Issues with Water Sprouts and Suckers
Water sprouts and suckers are undesirable for several reasons. They are viticulturally inefficient, siphoning off resources, including water and nutrients, better used to support desirable growth and fruit production (Figure 3). In addition, suckers and water sprouts on trunks limit herbicide options. On cordons and arms, water sprouts intensify shading within canopies (Figure 4). In so doing, they decrease fruit exposure to air and sunlight, thereby diminishing fruit quality, increasing the potential for disease, and reducing the effectiveness of foliar sprays.
Water sprout and sucker removal during winter, while vines are dormant, create wounds that serve as entry points for airborne and soilborne pathogens. Even in-season sucker and water sprout removal have some fungal disease risk, although typically for a shorter period of time and involving less virulent wood pathogens than dormant removal. If suckers and water sprouts are left intact or partially removed, latent buds proliferate on subsequent growth, and water sprout/sucker problems compound.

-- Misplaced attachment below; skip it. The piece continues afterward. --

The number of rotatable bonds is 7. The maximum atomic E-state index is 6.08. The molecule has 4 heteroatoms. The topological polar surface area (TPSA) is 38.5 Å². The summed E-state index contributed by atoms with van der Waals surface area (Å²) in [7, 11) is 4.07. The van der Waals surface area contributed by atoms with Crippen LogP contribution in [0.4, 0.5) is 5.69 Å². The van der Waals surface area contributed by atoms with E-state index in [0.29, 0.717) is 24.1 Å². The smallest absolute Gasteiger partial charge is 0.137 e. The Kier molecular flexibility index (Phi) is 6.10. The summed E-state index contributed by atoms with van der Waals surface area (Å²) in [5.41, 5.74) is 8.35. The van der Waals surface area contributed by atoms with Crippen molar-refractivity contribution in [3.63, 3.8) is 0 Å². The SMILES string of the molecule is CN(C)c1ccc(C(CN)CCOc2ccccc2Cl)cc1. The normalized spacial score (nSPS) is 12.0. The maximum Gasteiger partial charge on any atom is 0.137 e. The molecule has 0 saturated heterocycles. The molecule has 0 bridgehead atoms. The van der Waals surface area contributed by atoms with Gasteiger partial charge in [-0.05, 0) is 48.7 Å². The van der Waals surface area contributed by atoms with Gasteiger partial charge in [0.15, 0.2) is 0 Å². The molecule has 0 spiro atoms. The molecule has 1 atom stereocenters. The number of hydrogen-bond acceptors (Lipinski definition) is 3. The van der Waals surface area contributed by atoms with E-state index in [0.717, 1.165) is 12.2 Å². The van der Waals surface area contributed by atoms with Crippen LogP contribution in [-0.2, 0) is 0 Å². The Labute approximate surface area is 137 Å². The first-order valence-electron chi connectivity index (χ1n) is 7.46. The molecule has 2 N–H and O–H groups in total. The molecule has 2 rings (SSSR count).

Managing Water Sprouts and Suckers
Cost-effective control of water sprouts and suckers requires a multipronged strategy. The first prong is limiting the number of latent buds. To begin, acquire vines for a new or replant vineyard from a reputable nursery with a sound rootstock disbudding process and inspect the vines for the presence of rootstock buds and suckers before accepting delivery. After planting, irrigate and fertilize to promote moderate vine growth, targeting about 4-inch-long internodes (Figure 1). Such a growth rate limits the number of nodes and latent buds compared to slower growth.